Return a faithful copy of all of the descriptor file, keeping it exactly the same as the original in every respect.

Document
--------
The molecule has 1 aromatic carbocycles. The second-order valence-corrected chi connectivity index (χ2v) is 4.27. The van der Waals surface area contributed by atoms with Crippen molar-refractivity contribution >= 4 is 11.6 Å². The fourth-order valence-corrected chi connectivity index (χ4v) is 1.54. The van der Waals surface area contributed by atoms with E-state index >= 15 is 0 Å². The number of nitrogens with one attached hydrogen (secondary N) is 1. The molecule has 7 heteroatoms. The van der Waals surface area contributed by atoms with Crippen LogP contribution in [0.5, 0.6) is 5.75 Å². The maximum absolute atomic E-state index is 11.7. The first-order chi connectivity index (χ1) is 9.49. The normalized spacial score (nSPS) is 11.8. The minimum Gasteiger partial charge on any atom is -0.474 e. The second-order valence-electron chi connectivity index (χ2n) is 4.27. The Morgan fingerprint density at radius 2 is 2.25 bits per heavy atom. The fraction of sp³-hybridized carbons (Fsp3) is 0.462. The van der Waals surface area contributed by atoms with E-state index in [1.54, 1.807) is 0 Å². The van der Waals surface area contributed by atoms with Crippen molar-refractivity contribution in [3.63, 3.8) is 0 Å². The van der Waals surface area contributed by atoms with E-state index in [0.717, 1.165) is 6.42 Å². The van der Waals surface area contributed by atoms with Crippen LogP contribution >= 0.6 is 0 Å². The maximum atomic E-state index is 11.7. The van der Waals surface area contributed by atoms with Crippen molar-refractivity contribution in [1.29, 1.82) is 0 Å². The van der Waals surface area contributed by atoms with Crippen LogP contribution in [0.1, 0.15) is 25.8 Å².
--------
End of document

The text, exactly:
The molecule has 1 aromatic carbocycles. The second-order valence-corrected chi connectivity index (χ2v) is 4.27. The van der Waals surface area contributed by atoms with Crippen molar-refractivity contribution >= 4 is 11.6 Å². The fourth-order valence-corrected chi connectivity index (χ4v) is 1.54. The van der Waals surface area contributed by atoms with E-state index >= 15 is 0 Å². The number of nitrogens with one attached hydrogen (secondary N) is 1. The molecule has 7 heteroatoms. The van der Waals surface area contributed by atoms with Crippen LogP contribution in [0.5, 0.6) is 5.75 Å². The maximum absolute atomic E-state index is 11.7. The first-order chi connectivity index (χ1) is 9.49. The normalized spacial score (nSPS) is 11.8. The minimum Gasteiger partial charge on any atom is -0.474 e. The second-order valence-electron chi connectivity index (χ2n) is 4.27. The Morgan fingerprint density at radius 2 is 2.25 bits per heavy atom. The fraction of sp³-hybridized carbons (Fsp3) is 0.462. The van der Waals surface area contributed by atoms with E-state index in [1.54, 1.807) is 0 Å². The van der Waals surface area contributed by atoms with Crippen molar-refractivity contribution in [3.63, 3.8) is 0 Å². The van der Waals surface area contributed by atoms with E-state index in [0.717, 1.165) is 6.42 Å². The van der Waals surface area contributed by atoms with Crippen LogP contribution >= 0.6 is 0 Å². The maximum atomic E-state index is 11.7. The van der Waals surface area contributed by atoms with Crippen molar-refractivity contribution in [1.29, 1.82) is 0 Å². The van der Waals surface area contributed by atoms with Crippen LogP contribution in [0.1, 0.15) is 25.8 Å².